The Old Gods and the New
God is dead; but given the way of men, there may still be caves for thousands of years in which his shadow will be shown. And we we still have to vanquish his shadow, too.
One of the many excellent parts of Homo Deus by Yuval Noah Harari concerns what we might call present-day Gods, which don’t exist in the external world nor the subjective one, but exist in the uniquely human inter-subjective world, by way of human decree. They are born from the stories we tell each other, the process of human meaning-making. These Gods have names like Google, the EU, the US Dollar, the Catholic Church.
There are of course astounding upsides to these collective imaginary constructs, which undertake immense collaborations, with results that include the Internet or the Notre Dame. And there are immense tragedies, or perhaps a continual disaster that unfolds in their wake.
The disaster originates when we think of these ideas as entities (companies considered legal persons, nation states considered sovereign).
We read, write, speak and think of Britain, for example, as an entity (a female in fact: we speak of ‘her’) with feelings and intentions and a capacity to suffer which she obviously lacks completely. In this pivotal sense Britain is totally different from the homo sapiens who constitute Britain in a transient, globally distributed web of nominal citizenhood — and who, crucially, suffer on behalf of their deity (which is to say nothing of the ways in which, say, Iraqi or Palestinian homo sapiens suffer on its behalf).
So much futile suffering born from a simple, grievous category error that leads to no end of trouble. Britain is the particular God on whose behalf we enact collective insanities like Brexit, or the colonisation of India. To speak of it as a present-day God is apt, because the dynamic is a religious one, just performed with a national content. Millions have lost their lives for these imaginary things, sometimes but hardly always willingly.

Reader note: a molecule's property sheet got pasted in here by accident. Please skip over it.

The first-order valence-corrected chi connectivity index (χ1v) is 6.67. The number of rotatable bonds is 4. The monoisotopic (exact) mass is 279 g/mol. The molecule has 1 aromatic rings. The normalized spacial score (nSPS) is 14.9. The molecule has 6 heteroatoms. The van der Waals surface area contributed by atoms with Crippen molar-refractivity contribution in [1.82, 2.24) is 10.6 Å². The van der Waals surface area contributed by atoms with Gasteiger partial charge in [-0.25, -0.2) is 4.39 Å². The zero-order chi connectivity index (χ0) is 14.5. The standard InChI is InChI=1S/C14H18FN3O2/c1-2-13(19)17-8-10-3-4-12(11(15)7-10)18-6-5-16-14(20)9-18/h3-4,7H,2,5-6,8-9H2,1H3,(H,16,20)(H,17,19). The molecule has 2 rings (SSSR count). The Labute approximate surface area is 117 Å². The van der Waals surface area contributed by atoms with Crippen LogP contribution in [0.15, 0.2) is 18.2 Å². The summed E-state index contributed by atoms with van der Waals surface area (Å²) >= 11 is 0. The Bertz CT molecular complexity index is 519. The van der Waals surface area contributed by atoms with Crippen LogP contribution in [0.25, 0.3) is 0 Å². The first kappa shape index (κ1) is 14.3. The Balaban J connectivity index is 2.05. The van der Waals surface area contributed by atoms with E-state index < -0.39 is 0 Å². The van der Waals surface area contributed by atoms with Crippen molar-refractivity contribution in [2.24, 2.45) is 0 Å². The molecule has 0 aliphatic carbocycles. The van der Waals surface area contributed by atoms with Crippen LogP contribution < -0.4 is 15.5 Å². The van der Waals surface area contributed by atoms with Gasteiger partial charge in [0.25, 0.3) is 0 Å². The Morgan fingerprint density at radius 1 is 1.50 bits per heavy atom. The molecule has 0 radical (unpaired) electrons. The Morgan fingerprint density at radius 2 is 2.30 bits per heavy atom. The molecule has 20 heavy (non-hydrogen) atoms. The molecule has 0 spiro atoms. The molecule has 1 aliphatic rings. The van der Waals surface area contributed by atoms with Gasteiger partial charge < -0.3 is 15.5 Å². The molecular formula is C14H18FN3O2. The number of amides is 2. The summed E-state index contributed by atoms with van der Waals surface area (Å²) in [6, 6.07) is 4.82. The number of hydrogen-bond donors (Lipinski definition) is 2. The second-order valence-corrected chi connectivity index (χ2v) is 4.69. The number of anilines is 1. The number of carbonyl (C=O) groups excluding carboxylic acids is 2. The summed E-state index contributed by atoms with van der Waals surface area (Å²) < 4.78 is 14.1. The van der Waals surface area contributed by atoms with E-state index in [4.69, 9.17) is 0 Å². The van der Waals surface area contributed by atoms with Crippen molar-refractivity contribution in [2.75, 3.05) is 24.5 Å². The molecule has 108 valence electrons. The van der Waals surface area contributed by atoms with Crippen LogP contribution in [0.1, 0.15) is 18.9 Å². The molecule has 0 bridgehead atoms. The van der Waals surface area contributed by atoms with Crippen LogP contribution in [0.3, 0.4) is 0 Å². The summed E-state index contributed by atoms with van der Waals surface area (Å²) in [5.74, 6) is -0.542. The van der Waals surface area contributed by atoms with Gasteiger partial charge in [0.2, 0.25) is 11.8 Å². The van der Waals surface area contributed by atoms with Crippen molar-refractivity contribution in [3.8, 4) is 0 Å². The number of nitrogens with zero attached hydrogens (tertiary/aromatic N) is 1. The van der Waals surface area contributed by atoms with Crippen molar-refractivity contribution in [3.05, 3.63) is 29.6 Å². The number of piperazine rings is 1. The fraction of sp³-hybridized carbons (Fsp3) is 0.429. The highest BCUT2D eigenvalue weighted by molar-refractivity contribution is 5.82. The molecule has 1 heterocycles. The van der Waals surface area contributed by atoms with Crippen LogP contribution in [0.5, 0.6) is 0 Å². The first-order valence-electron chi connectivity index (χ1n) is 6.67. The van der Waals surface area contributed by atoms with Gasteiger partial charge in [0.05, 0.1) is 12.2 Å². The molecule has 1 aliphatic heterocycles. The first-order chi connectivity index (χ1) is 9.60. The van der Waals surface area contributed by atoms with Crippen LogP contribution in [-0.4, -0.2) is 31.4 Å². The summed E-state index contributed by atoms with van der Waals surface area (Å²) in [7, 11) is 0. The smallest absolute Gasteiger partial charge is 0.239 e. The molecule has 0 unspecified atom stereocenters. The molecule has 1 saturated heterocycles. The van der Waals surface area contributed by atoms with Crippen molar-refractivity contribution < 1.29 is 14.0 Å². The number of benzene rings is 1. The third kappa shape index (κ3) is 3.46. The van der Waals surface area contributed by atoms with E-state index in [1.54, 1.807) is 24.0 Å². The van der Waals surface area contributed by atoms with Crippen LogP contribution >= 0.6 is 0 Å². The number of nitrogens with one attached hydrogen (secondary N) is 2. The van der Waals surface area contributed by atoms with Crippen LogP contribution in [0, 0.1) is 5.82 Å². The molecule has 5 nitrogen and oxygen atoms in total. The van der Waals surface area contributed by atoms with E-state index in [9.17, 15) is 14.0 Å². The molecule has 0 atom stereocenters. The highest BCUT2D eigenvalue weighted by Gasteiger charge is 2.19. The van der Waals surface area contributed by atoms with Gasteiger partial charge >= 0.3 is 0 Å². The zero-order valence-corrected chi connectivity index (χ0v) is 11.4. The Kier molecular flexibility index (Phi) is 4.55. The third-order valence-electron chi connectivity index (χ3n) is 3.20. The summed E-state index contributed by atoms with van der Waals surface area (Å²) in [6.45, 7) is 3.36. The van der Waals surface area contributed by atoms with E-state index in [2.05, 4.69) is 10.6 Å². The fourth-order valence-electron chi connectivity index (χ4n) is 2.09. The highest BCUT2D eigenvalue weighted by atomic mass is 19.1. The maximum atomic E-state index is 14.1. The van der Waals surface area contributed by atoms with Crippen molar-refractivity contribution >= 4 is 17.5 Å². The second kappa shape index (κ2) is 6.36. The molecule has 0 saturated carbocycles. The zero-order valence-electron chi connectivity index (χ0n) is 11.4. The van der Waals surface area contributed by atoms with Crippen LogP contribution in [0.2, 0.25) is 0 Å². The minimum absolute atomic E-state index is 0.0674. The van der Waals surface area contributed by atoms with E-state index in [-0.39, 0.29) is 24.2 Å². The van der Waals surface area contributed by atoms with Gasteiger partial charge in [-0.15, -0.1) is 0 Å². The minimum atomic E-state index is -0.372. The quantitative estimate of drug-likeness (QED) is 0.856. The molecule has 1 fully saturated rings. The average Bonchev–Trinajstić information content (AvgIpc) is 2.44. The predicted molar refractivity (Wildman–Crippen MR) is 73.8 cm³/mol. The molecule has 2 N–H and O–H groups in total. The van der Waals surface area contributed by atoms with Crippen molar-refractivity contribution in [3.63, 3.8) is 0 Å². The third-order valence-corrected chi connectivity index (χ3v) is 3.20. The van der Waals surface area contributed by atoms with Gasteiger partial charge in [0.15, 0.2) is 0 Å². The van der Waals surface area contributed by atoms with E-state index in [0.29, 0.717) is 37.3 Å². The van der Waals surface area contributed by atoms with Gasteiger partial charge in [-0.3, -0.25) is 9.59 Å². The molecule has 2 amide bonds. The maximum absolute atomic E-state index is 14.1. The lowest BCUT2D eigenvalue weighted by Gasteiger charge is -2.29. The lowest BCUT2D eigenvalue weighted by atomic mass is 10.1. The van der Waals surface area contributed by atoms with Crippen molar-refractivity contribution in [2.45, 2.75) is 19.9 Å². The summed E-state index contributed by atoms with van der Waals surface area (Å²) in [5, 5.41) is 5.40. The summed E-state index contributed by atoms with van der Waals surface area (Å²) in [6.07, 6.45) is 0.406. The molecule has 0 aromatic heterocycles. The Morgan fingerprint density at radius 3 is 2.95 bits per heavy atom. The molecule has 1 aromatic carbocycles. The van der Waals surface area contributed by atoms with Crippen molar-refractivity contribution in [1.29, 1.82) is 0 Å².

A second aspect that perpetuates the disasters committed on the Gods’ behalf is that they seem independent (the opposite of reality) while the humans who constitute them are definitely not. The boundary distinguishing a Belgian from a Brit is entirely man-made, with no basis in reality. And though they may live thousands of kilometres apart, they are linked by a fabric of causal interdependence in which the wellbeing of all on this planet rises and falls together. But the reality of interdependent humanity is obscured by the thought of British and Belgian, Arab and Jew.
When we look at this situation, it is clear that many of our Gods are entirely insane. (That’s no surprise, given their entire existence is the result of a collective act of human imagination and few of us could credibly claim to be sane.) Many are in their death throes, may their passing be swift. New ones are being born every moment.
Clearly this is an ancient state of things, though we may be able to notice it at a scale unprecedented in human history. The Gods have always been animated by the projection into nature of the human unconscious. We had an agrarian Old Testament for a newly agriculturalised people; a personal rule-role-reward New Testament when our species needed laws for greater social cohesion; a materialist science when we needed mastery over nature; an acquisitive individualism when we wanted wealth; and lately I would hope a collective humanism when we need peace (but which seems more and more to be a nihilism). We kill the Gods when we realise they are imaginary, when we become aware of what was formerly unconscious. They no longer enchant us when we realise we contain them, not vice versa.
Since we wish to suffer less, may we awaken from our collective insanity. May we kill all of the Gods, scrub their shadows from the walls, and place wisdom and compassion at the empty altar.